Overall, more density places less stress on resources, and results in less pollution as well as less greenhouse gases. Adjusted for income, someone in New York City harms the planet a lot less than someone in Seattle. Thus increasing density in the cities is good for everyone — whether you live in them or not.

    4. Hunt’s Point is a tiny bedroom community that wouldn’t exist without the larger cities around it. Even Bellevue and Kirkland recognize they have a responsibility to improve housing access for all the kinds of jobs in their city. People are not asking for a house in one of the richest McMansion areas; they’re asking for a place to live in a city of over 600,000, which is in no way similar to asking for a house in a mansion neighborhood. Additionally they’re making the outrageous request that their place be near frequent transit, so that they can get to work and errands without having to drive.

    5. So what would happen if Seattle didn’t work toward growing the availability of affordable housing? The truly poor could still afford to live in Seattle through Section 8. Those who could afford Seattle would still rent and buy here. And those who couldn’t afford to rent in Seattle would move to places like Tukwila and Kent, and take the train or bus into work. Just like hundreds of thousands of people do every day. It’s why we’re building a regional light rail and express bus system.

      1. Yes, now you understand. The poor would be screwed. A handful would get section 8 housing. Most wouldn’t. Most would (as you say) be forced to live in far away areas, spending a lot more money to commute or simply live, and screwing up the environment because of misguided or downright stupid policies. I think you answered you own questions.

      2. Ross, so everyone who lives outside the Seattle city limits and commutes in by public transit is screwed? Are the heads of transit agencies who commute in on Sounder screwed? No, of course they aren’t. There is nothing wrong with live in Tukwila and commuting in on Link. It’s why Link was built.

      3. Yup, and why Link is ineffective rancid shit.

        A paltry number of people in the suburbs will be able to commute this way, and the train will otherwise have no effect on even those same people’s daily lives.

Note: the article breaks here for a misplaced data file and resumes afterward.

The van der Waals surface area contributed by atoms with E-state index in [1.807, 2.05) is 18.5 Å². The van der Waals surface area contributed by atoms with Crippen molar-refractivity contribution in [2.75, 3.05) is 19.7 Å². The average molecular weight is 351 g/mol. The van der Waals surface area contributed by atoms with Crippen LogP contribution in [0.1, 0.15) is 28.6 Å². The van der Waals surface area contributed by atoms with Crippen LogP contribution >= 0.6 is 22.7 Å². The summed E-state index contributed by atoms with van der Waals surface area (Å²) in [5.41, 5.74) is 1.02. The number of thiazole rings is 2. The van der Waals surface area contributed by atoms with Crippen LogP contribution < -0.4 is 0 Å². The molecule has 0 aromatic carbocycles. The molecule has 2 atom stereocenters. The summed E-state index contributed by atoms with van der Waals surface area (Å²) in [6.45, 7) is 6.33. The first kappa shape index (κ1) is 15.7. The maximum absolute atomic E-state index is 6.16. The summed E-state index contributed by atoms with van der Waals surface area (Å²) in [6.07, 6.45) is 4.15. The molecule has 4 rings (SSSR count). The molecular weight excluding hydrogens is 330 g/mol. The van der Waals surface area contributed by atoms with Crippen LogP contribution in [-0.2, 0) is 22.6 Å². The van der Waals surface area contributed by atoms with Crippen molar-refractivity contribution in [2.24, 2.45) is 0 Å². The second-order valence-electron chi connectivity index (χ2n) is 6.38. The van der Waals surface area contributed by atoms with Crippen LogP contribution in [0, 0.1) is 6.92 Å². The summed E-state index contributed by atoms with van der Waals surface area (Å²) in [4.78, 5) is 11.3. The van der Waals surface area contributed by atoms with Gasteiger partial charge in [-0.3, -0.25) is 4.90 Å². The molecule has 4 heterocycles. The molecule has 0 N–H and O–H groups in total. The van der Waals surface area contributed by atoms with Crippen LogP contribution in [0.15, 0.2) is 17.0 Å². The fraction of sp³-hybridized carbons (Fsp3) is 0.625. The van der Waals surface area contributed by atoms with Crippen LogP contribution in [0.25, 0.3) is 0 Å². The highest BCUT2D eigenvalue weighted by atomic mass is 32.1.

Whoops. Your decentralized transit system works as poorly as your decentralized population planning.

      4. You are delusional if you think that our light rail line will magically serve every suburban location. You are delusional if you think that overly restrictive zoning doesn’t contribute to poor people being forced to live miles away from where they would like to live.

        Without a doubt there are people who want to live in the suburbs. There are also people who want to live in inner city Detroit, or East Saint Louis, or many other depressed communities. But when an entire city (a city whose borders are quite large and is the dominant economic and social engine for the area) becomes unfordable for the middle class (let alone the working class) it isn’t good. It leads to a lot more pollution, a lot more strife and a lot more hardship, no matter what Sound Transit or Metro or any other transit agency does.

  7. OK, Glenn got me thinking about gates and the downtown tunnel. It will never happen (now) but if it was to continue as a bus tunnel (only) wouldn’t it make sense for those stations to have gated fares? This would save a tremendous amount of time (obviously) for the buses and make them a lot more reliable.

    I’m having trouble seeing how the current system saves money. Someone has to check the fare for each and every person. Right now (for buses) that person is a bus driver. So the bus driver spends time while a bus idles, to make sure the fare is paid. How is that more efficient than having a gate, with one person letting a fast flow of people on? The stumbling for change is eliminated by self pay (pay at the kiosk, put the token in the machine). Several lines of people clicking ORCA cards is much cheaper (like self pay at the grocery store). Likewise with transfers. In fact many transfers are simply eliminated — if you transfer in the tunnel, you don’t have to do anything (like a typical subway system).

    I’m sure there is a break even point. I am sure there is point where collecting the fare at the bus stop is cheaper (a fare collector at a typical bus stop would be twiddling thumbs for much of the day). But I believe we are on the other end of that spectrum by a wide margin. These stations have a constant stream of people, day and night. The bus drivers are spending huge amounts of time (and thus our money) collecting or verifying fares, while the bus is idling (which costs us money as well).

    Are we wasting money (and a lot of time) because we never figured it was worth it or because we never figured out how to make the two zone fair system work with a gate?